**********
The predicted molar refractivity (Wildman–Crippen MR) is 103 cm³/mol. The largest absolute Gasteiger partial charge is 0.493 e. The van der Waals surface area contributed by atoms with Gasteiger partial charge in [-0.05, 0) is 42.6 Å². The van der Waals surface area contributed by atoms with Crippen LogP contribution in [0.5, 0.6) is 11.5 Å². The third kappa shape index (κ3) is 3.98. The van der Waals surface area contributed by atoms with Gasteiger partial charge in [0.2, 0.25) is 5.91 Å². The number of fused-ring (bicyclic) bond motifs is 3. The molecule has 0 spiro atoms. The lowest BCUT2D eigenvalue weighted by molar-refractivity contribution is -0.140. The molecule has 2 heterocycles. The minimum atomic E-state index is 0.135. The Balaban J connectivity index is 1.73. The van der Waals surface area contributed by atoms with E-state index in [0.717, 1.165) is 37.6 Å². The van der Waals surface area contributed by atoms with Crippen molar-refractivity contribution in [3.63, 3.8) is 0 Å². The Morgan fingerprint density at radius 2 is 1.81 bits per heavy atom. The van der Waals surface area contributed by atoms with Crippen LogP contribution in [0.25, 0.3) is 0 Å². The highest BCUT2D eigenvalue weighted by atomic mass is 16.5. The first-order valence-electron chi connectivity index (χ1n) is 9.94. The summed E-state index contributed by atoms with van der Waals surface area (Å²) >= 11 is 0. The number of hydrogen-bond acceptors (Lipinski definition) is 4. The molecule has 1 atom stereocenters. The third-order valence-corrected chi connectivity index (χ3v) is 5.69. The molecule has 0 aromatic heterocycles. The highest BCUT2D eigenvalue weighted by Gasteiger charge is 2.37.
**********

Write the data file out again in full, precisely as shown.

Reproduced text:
The predicted molar refractivity (Wildman–Crippen MR) is 103 cm³/mol. The largest absolute Gasteiger partial charge is 0.493 e. The van der Waals surface area contributed by atoms with Gasteiger partial charge in [-0.05, 0) is 42.6 Å². The van der Waals surface area contributed by atoms with Crippen LogP contribution in [0.5, 0.6) is 11.5 Å². The third kappa shape index (κ3) is 3.98. The van der Waals surface area contributed by atoms with Gasteiger partial charge in [0.2, 0.25) is 5.91 Å². The number of fused-ring (bicyclic) bond motifs is 3. The molecule has 0 spiro atoms. The lowest BCUT2D eigenvalue weighted by molar-refractivity contribution is -0.140. The molecule has 2 heterocycles. The minimum atomic E-state index is 0.135. The Balaban J connectivity index is 1.73. The van der Waals surface area contributed by atoms with E-state index in [0.717, 1.165) is 37.6 Å². The van der Waals surface area contributed by atoms with Crippen molar-refractivity contribution in [3.63, 3.8) is 0 Å². The Morgan fingerprint density at radius 2 is 1.81 bits per heavy atom. The van der Waals surface area contributed by atoms with Crippen LogP contribution in [0.25, 0.3) is 0 Å². The highest BCUT2D eigenvalue weighted by atomic mass is 16.5. The first-order valence-electron chi connectivity index (χ1n) is 9.94. The summed E-state index contributed by atoms with van der Waals surface area (Å²) >= 11 is 0. The number of hydrogen-bond acceptors (Lipinski definition) is 4. The molecule has 1 atom stereocenters. The third-order valence-corrected chi connectivity index (χ3v) is 5.69. The molecule has 0 aromatic heterocycles. The highest BCUT2D eigenvalue weighted by Gasteiger charge is 2.37.